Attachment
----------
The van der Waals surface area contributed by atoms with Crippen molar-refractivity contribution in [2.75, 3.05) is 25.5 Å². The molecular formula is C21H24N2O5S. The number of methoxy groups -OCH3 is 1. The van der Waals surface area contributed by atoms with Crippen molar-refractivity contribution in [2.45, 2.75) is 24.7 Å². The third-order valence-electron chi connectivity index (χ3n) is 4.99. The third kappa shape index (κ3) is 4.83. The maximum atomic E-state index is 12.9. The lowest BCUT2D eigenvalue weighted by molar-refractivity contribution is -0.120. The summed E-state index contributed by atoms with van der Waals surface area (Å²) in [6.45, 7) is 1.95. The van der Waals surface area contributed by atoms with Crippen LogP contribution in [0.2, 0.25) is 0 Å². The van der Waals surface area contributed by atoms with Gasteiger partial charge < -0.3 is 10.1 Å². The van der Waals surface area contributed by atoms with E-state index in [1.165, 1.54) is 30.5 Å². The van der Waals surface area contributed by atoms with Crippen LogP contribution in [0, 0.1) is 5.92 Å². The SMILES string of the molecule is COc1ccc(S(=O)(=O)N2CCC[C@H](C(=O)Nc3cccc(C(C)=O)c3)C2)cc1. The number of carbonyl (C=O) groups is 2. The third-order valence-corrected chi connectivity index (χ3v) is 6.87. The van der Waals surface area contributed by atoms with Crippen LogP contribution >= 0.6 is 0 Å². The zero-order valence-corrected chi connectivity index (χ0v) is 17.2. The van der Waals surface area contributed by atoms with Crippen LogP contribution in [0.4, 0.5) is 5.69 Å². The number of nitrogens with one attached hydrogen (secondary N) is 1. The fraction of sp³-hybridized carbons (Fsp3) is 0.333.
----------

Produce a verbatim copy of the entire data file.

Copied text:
The van der Waals surface area contributed by atoms with Crippen molar-refractivity contribution in [2.75, 3.05) is 25.5 Å². The molecular formula is C21H24N2O5S. The number of methoxy groups -OCH3 is 1. The van der Waals surface area contributed by atoms with Crippen molar-refractivity contribution in [2.45, 2.75) is 24.7 Å². The third-order valence-electron chi connectivity index (χ3n) is 4.99. The third kappa shape index (κ3) is 4.83. The maximum atomic E-state index is 12.9. The lowest BCUT2D eigenvalue weighted by molar-refractivity contribution is -0.120. The summed E-state index contributed by atoms with van der Waals surface area (Å²) in [6.45, 7) is 1.95. The van der Waals surface area contributed by atoms with Crippen LogP contribution in [0.2, 0.25) is 0 Å². The van der Waals surface area contributed by atoms with Gasteiger partial charge < -0.3 is 10.1 Å². The van der Waals surface area contributed by atoms with E-state index in [1.165, 1.54) is 30.5 Å². The van der Waals surface area contributed by atoms with Crippen LogP contribution in [0, 0.1) is 5.92 Å². The SMILES string of the molecule is COc1ccc(S(=O)(=O)N2CCC[C@H](C(=O)Nc3cccc(C(C)=O)c3)C2)cc1. The number of carbonyl (C=O) groups is 2. The third-order valence-corrected chi connectivity index (χ3v) is 6.87. The van der Waals surface area contributed by atoms with Crippen LogP contribution >= 0.6 is 0 Å². The zero-order valence-corrected chi connectivity index (χ0v) is 17.2. The van der Waals surface area contributed by atoms with Crippen LogP contribution in [0.4, 0.5) is 5.69 Å². The number of nitrogens with one attached hydrogen (secondary N) is 1. The fraction of sp³-hybridized carbons (Fsp3) is 0.333.